Justin W. Flory

Picture of Justin W. Flory

Who am I

My name is Justin W. Flory. I am an open source contributor and Free Software advocate based in the United States. I hold a Bachelor of Science in Networking & Systems Administration with a double-minor in Free and Open Source Software and Free Culture and Women’s and Gender Studies from the Rochester Institute of Technology.

What I do

I participate in free and open source software communities since 2013.

UNICEF Innovation

UNICEF Innovation logo

Open Source Software Technical Advisor

Since June 2020, I work as a full-time independent contractor at the UNICEF Office of Innovation. There, I support the UNICEF Innovation Fund as their first-ever Open Source Software Technical Advisor. My responsibilities include the following, related to Free and Open Source Software:

  • Technical assistance
  • Open source support
  • Cohort collaboration
  • Assessment support
  • Metrics assessment
  • Sustainability assessment

UNICEF MagicBox

From January - May 2018, I was the first, full-time co-op placement to work exclusively on open source community for UNICEF Office of Innovation.

I supported MagicBox, a geospatial data project connecting unrelated datasets into actionable feedback for local governments and municipalities. I improved open source best practices to enable continuous integration, agile development practices, and created a 12 month open source community roadmap. There, I worked together with UNICEF personnel and Red Hat Open Innovations Lab on MagicBox. This was an engagement highlighted by Jim Whitehurst, President of I.B.M. and former Red Hat C.E.O., during his Red Hat Summit 2018 keynote.

Open Source Diversity

Open Source Diversity logo

I am a part of the Open Source Diversity community since early 2017. I also facilitated a merge between a former D&I community led by Mozilla and the Open Source Diversity community.

The Mozilla group was formerly led by Emma Irwin and was handed off to the community in October 2019. Since then, I volunteered to manage some community channels, and later got involved with the core Open Source Diversity team in March 2020. I do not have an official title or role in this community, but it is a community that is important to me!

RIT LibreCorps

RIT LibreCorps logo

From August 2018 to April 2020, I was a leading member of the LibreCorps program of the [email protected] initiative at the Rochester Institute of Technology.

From 2018-2020, RIT LibreCorps collaborated with the UNICEF Innovation Fund, a pooled funding vehicle to quickly assess, fund and grow open-source solutions that have been developed in new and emerging markets. I provided expertise and mentorship for developing sustainable communities around open source projects for RIT LibreCorps partners like the Innovation Fund. In 2019, I led multiple half-day workshops together with Prof. Stephen Jacobs for UNICEF’s Innovation Fund to introduce over 20 international start-up teams to the Open Source way. You can read more about this work on Opensource.com: LibreCorps mentors humanitarian startups on how to run the open source way.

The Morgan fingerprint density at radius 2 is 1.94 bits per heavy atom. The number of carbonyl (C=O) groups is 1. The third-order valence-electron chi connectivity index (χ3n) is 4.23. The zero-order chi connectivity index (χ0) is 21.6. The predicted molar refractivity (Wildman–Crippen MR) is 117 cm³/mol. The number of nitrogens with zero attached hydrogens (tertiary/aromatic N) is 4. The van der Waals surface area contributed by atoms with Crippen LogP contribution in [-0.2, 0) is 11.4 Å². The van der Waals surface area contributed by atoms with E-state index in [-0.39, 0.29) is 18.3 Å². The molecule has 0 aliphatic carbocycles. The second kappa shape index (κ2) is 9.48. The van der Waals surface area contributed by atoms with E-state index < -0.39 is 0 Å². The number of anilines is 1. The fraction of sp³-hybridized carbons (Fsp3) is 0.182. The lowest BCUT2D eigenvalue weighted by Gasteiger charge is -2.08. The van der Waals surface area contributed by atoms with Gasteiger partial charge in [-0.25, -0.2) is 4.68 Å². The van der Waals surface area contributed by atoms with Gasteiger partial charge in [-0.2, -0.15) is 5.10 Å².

TeleIRC

TeleIRC logo

I participate as a maintainer and project manager of the TeleIRC project. TeleIRC is a Telegram <=> IRC bridge written in Go to bridge chat rooms between any IRC channel and Telegram group. Read through the progress reports on my blog.

Fedora Project

Fedora Project logo

I am a contributor to the Fedora Project since August 2015. Currently, I focus my time on diversity and inclusion and documentation. Here is a list of the things I am currently doing in Fedora:

In the past, I served in these positions:

SpigotMC

SpigotMC logo

From April 2014 to October 2016, I was a community moderator and staff member of the open source SpigotMC project.

There, I handled user reports for a community forum with over 400,000 registered members. I also replied to support emails and directly worked with users to solve problems. I was a co-conspirator for Spigot’s event planning for the annual Minecraft convention, MINECON, in London 2015 and Anaheim 2016. This is one of the most unique communities I have worked in, as the Spigot Community is a population of hundreds of thousands with an age demographic concentrated between ages 13-25.